Premature twin girls survive against all odds

Premature twin girls survive against all odds

In a rare case, twin babies weighing 600 grams and 620 grams during their premature birth, in Udaipur district of Rajasthan, have managed to survive.

The twin girls struggled for four months under neonatal care before they were discharged from a hospital on Sunday.

The twins, who were conceived via in vitro fertilisation (IVF), were born prematurely at just 24 weeks of gestation.

The babies' mother, Chinta Devi, had uncontrolled blood pressure, gestational diabetes and she started bleeding at 24 weeks of her pregnancy.

The girls were delivered through an emergency caesarean section on October 25, 2017.

According to doctors treating the babies, the twins were barely larger than a human hand.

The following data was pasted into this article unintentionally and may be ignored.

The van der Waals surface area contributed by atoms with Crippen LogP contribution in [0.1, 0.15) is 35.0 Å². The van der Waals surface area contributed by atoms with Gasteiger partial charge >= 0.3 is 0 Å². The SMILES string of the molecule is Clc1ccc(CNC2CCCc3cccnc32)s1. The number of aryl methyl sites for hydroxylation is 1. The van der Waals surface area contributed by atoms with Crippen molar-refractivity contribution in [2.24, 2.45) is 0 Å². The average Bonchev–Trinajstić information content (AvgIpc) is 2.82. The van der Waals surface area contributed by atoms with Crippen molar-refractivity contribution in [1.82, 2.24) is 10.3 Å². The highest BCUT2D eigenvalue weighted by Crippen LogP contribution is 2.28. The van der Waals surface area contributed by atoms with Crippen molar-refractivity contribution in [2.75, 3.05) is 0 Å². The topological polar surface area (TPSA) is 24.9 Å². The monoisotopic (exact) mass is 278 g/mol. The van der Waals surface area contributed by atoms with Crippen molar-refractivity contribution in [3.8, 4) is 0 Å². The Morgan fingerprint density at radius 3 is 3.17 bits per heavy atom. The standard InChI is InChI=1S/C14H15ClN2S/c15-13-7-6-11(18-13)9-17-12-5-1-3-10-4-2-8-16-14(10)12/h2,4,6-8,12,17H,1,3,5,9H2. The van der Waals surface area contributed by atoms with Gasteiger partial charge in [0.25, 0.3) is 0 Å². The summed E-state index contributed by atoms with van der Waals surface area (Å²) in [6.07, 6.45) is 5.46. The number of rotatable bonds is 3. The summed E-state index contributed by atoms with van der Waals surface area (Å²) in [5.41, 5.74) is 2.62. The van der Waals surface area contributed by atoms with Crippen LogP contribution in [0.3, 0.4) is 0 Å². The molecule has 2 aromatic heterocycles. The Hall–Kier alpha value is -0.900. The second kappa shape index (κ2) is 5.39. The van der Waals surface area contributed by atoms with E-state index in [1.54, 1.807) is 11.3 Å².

They were put on artificial breathing support and were shifted to the neonatal intensive care unit (NICU), where they were put on a ventilator to expand their tiny and immature lungs.

"The twins had several complexities, including blood infection, and required multiple blood transfusions. One of the babies had a large connection between two major vessels which was closed with medicines," said neonatologist Sunil Janged, who headed the team of doctors and nurses at Jivanta Children's Hospital in Udaipur.

The babies could not be fed naturally and were put on total parenteral nutrition (TPN).

"Umbilical lines were put to get venous access. The major challenge before us was to prevent their weight loss as such babies lose water very quickly through their parchment-like skin," added Janged.

The existing record for the smallest twins to survive in the country is from Kerala, where a pair of baby girls weighing 452 gm and 500 gm had gained normalcy after neonatal intervention in 2016.

 

 

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